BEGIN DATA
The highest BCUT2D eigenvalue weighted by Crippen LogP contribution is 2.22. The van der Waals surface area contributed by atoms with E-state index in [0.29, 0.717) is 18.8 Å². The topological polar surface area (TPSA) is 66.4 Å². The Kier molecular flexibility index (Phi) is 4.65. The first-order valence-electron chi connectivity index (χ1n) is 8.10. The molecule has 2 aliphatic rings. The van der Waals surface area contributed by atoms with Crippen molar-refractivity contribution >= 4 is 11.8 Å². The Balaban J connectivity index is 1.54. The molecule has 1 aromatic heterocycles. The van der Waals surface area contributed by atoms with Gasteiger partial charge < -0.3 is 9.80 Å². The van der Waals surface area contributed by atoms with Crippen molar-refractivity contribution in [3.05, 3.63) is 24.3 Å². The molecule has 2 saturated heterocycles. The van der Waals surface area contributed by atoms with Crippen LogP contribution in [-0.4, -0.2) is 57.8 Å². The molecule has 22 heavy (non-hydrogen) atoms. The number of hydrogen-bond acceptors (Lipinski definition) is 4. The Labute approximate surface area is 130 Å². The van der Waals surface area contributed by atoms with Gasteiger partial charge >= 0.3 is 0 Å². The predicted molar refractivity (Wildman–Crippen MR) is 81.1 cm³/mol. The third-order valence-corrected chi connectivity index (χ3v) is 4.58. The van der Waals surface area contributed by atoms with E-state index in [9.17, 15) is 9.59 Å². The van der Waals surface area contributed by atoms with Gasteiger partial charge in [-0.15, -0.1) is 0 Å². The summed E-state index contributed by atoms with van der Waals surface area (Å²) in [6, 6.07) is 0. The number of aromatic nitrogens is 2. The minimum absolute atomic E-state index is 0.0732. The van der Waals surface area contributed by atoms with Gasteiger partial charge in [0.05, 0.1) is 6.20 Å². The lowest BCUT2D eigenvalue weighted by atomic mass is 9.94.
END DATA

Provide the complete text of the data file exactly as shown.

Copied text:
The highest BCUT2D eigenvalue weighted by Crippen LogP contribution is 2.22. The van der Waals surface area contributed by atoms with E-state index in [0.29, 0.717) is 18.8 Å². The topological polar surface area (TPSA) is 66.4 Å². The Kier molecular flexibility index (Phi) is 4.65. The first-order valence-electron chi connectivity index (χ1n) is 8.10. The molecule has 2 aliphatic rings. The van der Waals surface area contributed by atoms with Crippen molar-refractivity contribution >= 4 is 11.8 Å². The Balaban J connectivity index is 1.54. The molecule has 1 aromatic heterocycles. The van der Waals surface area contributed by atoms with Gasteiger partial charge < -0.3 is 9.80 Å². The van der Waals surface area contributed by atoms with Crippen molar-refractivity contribution in [3.05, 3.63) is 24.3 Å². The molecule has 2 saturated heterocycles. The van der Waals surface area contributed by atoms with Crippen LogP contribution in [-0.4, -0.2) is 57.8 Å². The molecule has 22 heavy (non-hydrogen) atoms. The number of hydrogen-bond acceptors (Lipinski definition) is 4. The Labute approximate surface area is 130 Å². The van der Waals surface area contributed by atoms with Gasteiger partial charge >= 0.3 is 0 Å². The predicted molar refractivity (Wildman–Crippen MR) is 81.1 cm³/mol. The third-order valence-corrected chi connectivity index (χ3v) is 4.58. The van der Waals surface area contributed by atoms with E-state index in [9.17, 15) is 9.59 Å². The van der Waals surface area contributed by atoms with Gasteiger partial charge in [-0.15, -0.1) is 0 Å². The summed E-state index contributed by atoms with van der Waals surface area (Å²) in [6, 6.07) is 0. The number of aromatic nitrogens is 2. The minimum absolute atomic E-state index is 0.0732. The van der Waals surface area contributed by atoms with Gasteiger partial charge in [0.05, 0.1) is 6.20 Å². The lowest BCUT2D eigenvalue weighted by atomic mass is 9.94.